There are still a few days and blocks of time, especially at night, that need prayer coverage at 29th and B Street. Please stop by and join us anytime, if even just for a few minutes.
Story courtesy of California Catholic Daily.
Vatican City, Oct 3, 2007 (CNA) - The Holy Father took up again today his catechesis on the Apostolic Fathers, reflecting on the figure of Cyril of Alexandria, proclaimed doctor of the Church in 1882 by Pope Leo XIII. In the presence of 40,000 people, Pope Benedict explained how St. Cyril shows us that Jesus’ birth marked the entry of God, who existed before all time, into real history.
St. Cyril is a true guardian of the faith because he “constantly referred to and quoted from the ecclesiastic authorities prior to his time, to show the continuity of his theology with the tradition of the church.” For this reason, Benedict noted, he was called the “seal of the Fathers” and the “guardian of exactitude” of the faith.
St. Cyril’s Life
Before being elected bishop of Alexandria, little is know of his life. The Holy Father noted that “he entered early into the ecclesiastical life and received a good education, both culturally and theologically.” He was nephew to the then ruling bishop of Alexandria. Both he and his powerful uncle traveled to Constantinople to attend a synod in 406 to depose the bishop of that city. Upon his uncle’s death in 412, Cyril was elected bishop of Alexandria, “which he governed with great energy for thirty-two years, looking always to affirm its primacy in the East, while maintaining its traditionally strong links with Rome”.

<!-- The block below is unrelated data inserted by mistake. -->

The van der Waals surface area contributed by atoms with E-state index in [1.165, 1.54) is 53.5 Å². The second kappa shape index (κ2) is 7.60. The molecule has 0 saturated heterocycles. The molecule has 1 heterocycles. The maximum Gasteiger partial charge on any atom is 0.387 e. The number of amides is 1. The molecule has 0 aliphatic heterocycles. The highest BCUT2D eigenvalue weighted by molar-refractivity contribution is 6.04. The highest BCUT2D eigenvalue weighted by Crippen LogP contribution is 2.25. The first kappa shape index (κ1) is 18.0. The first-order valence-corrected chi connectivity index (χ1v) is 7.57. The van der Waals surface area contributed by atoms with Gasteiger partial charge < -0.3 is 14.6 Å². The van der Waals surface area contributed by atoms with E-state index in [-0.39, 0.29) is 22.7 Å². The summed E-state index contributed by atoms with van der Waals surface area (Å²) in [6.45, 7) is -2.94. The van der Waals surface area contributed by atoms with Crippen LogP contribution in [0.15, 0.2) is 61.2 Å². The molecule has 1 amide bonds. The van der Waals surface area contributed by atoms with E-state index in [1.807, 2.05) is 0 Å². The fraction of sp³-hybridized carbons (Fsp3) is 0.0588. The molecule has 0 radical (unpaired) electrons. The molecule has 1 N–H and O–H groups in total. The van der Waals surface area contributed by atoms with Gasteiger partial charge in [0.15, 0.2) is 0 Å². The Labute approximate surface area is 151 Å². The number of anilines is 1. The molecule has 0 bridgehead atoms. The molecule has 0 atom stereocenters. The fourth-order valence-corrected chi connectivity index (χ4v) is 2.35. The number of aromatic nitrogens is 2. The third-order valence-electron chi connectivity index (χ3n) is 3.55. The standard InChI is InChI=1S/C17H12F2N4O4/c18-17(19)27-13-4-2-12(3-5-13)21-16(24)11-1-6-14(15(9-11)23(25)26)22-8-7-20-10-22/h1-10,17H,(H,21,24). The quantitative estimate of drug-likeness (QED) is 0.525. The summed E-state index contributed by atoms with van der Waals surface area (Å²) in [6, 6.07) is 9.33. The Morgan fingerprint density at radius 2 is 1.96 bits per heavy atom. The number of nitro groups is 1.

St. Cyril’s Teaching
Cyril was well known for having worked to heal the rift between Constantinople and Rome. However, in 427, Bishop Nestorius began perpetuating the heresy that Christ's human nature is separate from His divine nature, Pope Benedict explained that Nestorius was “thus denying the true union between God and man in Christ."
Cyril explained his christology thus: “We affirm that there are different natures which are united in a true union, and from both of these there results one single Christ and Son, not because the union has destroyed the difference of natures, but rather that divinity and humanity, united in an indescribable way, have produced for us the only Lord and Christ and Son.”
Relevance for Today
Speaking of the relevance of this theology for today, Benedict spoke these words: “The Christian faith is above all an encounter with Jesus, “a Person who gives life a new horizon”(Enc. Deus caritas est, 1). “It was not one Son, the Logos (word) who was born of God the Father, and another Son that was born of the holy Virgin; but we believe that precisely Him who existed before all time was born also according to the flesh, of a woman.”